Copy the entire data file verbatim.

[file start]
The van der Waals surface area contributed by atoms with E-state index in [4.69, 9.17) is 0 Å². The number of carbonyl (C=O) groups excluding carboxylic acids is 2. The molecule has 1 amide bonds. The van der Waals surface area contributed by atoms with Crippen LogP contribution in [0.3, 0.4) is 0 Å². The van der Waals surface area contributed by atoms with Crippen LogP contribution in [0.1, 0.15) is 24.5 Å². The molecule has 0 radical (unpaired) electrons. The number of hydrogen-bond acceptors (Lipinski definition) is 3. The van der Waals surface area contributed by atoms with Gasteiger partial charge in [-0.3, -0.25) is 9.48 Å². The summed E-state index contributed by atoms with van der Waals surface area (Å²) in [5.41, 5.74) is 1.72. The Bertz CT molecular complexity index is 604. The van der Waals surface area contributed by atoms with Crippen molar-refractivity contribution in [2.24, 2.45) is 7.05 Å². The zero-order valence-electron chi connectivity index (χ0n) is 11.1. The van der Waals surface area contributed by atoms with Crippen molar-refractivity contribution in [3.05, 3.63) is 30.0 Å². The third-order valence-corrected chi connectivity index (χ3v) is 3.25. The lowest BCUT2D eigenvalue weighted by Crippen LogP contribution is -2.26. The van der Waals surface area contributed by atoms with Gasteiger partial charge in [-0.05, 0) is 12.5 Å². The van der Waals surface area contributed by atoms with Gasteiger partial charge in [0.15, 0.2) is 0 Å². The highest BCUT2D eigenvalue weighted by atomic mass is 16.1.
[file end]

The van der Waals surface area contributed by atoms with E-state index in [4.69, 9.17) is 0 Å². The number of carbonyl (C=O) groups excluding carboxylic acids is 2. The molecule has 1 amide bonds. The van der Waals surface area contributed by atoms with Crippen LogP contribution in [0.3, 0.4) is 0 Å². The van der Waals surface area contributed by atoms with Crippen LogP contribution in [0.1, 0.15) is 24.5 Å². The molecule has 0 radical (unpaired) electrons. The number of hydrogen-bond acceptors (Lipinski definition) is 3. The van der Waals surface area contributed by atoms with Gasteiger partial charge in [-0.3, -0.25) is 9.48 Å². The summed E-state index contributed by atoms with van der Waals surface area (Å²) in [5.41, 5.74) is 1.72. The Bertz CT molecular complexity index is 604. The van der Waals surface area contributed by atoms with Crippen molar-refractivity contribution in [2.24, 2.45) is 7.05 Å². The zero-order valence-electron chi connectivity index (χ0n) is 11.1. The van der Waals surface area contributed by atoms with Crippen molar-refractivity contribution in [3.05, 3.63) is 30.0 Å². The third-order valence-corrected chi connectivity index (χ3v) is 3.25. The lowest BCUT2D eigenvalue weighted by Crippen LogP contribution is -2.26. The van der Waals surface area contributed by atoms with Gasteiger partial charge in [-0.05, 0) is 12.5 Å². The van der Waals surface area contributed by atoms with Gasteiger partial charge in [0.15, 0.2) is 0 Å². The highest BCUT2D eigenvalue weighted by atomic mass is 16.1.